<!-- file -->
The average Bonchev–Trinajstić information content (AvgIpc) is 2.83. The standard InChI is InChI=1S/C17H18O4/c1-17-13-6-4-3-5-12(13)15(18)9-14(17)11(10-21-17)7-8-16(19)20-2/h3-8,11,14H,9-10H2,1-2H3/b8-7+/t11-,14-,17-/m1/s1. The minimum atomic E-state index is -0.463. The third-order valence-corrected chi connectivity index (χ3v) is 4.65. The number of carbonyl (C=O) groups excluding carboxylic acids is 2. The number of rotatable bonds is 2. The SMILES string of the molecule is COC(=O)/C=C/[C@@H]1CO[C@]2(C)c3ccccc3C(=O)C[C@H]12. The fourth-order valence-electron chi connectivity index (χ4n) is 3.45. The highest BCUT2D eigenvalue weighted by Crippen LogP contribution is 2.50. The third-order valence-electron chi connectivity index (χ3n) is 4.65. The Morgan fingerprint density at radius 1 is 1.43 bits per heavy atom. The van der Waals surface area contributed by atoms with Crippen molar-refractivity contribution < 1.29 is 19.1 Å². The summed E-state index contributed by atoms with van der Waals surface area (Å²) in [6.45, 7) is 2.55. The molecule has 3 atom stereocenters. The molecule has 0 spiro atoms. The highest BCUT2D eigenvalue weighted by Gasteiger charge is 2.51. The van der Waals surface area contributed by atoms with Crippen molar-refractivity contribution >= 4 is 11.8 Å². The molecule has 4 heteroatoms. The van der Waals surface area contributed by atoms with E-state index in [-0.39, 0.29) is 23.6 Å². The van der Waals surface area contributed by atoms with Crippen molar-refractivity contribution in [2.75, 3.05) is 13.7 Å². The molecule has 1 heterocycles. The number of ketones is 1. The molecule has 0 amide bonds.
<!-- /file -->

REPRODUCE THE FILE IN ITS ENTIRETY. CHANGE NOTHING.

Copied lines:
The average Bonchev–Trinajstić information content (AvgIpc) is 2.83. The standard InChI is InChI=1S/C17H18O4/c1-17-13-6-4-3-5-12(13)15(18)9-14(17)11(10-21-17)7-8-16(19)20-2/h3-8,11,14H,9-10H2,1-2H3/b8-7+/t11-,14-,17-/m1/s1. The minimum atomic E-state index is -0.463. The third-order valence-corrected chi connectivity index (χ3v) is 4.65. The number of carbonyl (C=O) groups excluding carboxylic acids is 2. The number of rotatable bonds is 2. The SMILES string of the molecule is COC(=O)/C=C/[C@@H]1CO[C@]2(C)c3ccccc3C(=O)C[C@H]12. The fourth-order valence-electron chi connectivity index (χ4n) is 3.45. The highest BCUT2D eigenvalue weighted by Crippen LogP contribution is 2.50. The third-order valence-electron chi connectivity index (χ3n) is 4.65. The Morgan fingerprint density at radius 1 is 1.43 bits per heavy atom. The van der Waals surface area contributed by atoms with Crippen molar-refractivity contribution < 1.29 is 19.1 Å². The summed E-state index contributed by atoms with van der Waals surface area (Å²) in [6.45, 7) is 2.55. The molecule has 3 atom stereocenters. The molecule has 0 spiro atoms. The highest BCUT2D eigenvalue weighted by Gasteiger charge is 2.51. The van der Waals surface area contributed by atoms with Crippen molar-refractivity contribution >= 4 is 11.8 Å². The molecule has 4 heteroatoms. The van der Waals surface area contributed by atoms with E-state index in [-0.39, 0.29) is 23.6 Å². The van der Waals surface area contributed by atoms with Crippen molar-refractivity contribution in [2.75, 3.05) is 13.7 Å². The molecule has 1 heterocycles. The number of ketones is 1. The molecule has 0 amide bonds.